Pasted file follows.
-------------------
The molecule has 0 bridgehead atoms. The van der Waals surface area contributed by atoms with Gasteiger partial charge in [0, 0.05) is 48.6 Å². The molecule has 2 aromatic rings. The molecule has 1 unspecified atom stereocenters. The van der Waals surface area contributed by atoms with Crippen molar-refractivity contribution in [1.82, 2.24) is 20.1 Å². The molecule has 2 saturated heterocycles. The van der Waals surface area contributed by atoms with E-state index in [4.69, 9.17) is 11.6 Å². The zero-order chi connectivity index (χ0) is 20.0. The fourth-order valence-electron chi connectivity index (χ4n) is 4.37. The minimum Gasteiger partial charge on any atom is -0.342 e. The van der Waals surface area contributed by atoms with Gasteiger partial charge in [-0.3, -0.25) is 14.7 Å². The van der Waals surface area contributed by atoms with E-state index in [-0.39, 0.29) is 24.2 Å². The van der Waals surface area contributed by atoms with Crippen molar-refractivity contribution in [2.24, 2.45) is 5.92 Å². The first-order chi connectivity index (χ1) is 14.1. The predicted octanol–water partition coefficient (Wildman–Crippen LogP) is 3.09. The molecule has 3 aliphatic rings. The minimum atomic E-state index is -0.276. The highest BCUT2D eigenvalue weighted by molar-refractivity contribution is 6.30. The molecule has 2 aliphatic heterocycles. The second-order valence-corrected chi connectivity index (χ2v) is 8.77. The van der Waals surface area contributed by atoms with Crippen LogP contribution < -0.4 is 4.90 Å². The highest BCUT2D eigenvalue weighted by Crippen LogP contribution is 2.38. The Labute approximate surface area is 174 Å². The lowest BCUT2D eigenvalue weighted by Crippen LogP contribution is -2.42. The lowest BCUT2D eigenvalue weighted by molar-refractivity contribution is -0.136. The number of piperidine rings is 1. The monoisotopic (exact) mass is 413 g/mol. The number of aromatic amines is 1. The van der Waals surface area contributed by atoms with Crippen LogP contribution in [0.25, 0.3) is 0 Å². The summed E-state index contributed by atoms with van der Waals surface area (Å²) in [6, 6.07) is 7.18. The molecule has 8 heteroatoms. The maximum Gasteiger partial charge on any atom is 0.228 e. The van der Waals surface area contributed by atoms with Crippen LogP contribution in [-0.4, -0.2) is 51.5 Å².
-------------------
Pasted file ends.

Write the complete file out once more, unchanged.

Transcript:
The molecule has 0 bridgehead atoms. The van der Waals surface area contributed by atoms with Gasteiger partial charge in [0, 0.05) is 48.6 Å². The molecule has 2 aromatic rings. The molecule has 1 unspecified atom stereocenters. The van der Waals surface area contributed by atoms with Crippen molar-refractivity contribution in [1.82, 2.24) is 20.1 Å². The molecule has 2 saturated heterocycles. The van der Waals surface area contributed by atoms with E-state index in [4.69, 9.17) is 11.6 Å². The zero-order chi connectivity index (χ0) is 20.0. The fourth-order valence-electron chi connectivity index (χ4n) is 4.37. The minimum Gasteiger partial charge on any atom is -0.342 e. The van der Waals surface area contributed by atoms with Gasteiger partial charge in [-0.3, -0.25) is 14.7 Å². The van der Waals surface area contributed by atoms with E-state index in [-0.39, 0.29) is 24.2 Å². The van der Waals surface area contributed by atoms with Crippen molar-refractivity contribution in [2.24, 2.45) is 5.92 Å². The first-order chi connectivity index (χ1) is 14.1. The predicted octanol–water partition coefficient (Wildman–Crippen LogP) is 3.09. The molecule has 3 aliphatic rings. The minimum atomic E-state index is -0.276. The highest BCUT2D eigenvalue weighted by molar-refractivity contribution is 6.30. The molecule has 2 aliphatic heterocycles. The second-order valence-corrected chi connectivity index (χ2v) is 8.77. The van der Waals surface area contributed by atoms with Crippen LogP contribution < -0.4 is 4.90 Å². The highest BCUT2D eigenvalue weighted by Crippen LogP contribution is 2.38. The Labute approximate surface area is 174 Å². The lowest BCUT2D eigenvalue weighted by Crippen LogP contribution is -2.42. The lowest BCUT2D eigenvalue weighted by molar-refractivity contribution is -0.136. The number of piperidine rings is 1. The monoisotopic (exact) mass is 413 g/mol. The number of aromatic amines is 1. The van der Waals surface area contributed by atoms with Crippen LogP contribution in [0.25, 0.3) is 0 Å². The summed E-state index contributed by atoms with van der Waals surface area (Å²) in [6, 6.07) is 7.18. The molecule has 8 heteroatoms. The maximum Gasteiger partial charge on any atom is 0.228 e. The van der Waals surface area contributed by atoms with Crippen LogP contribution in [-0.4, -0.2) is 51.5 Å².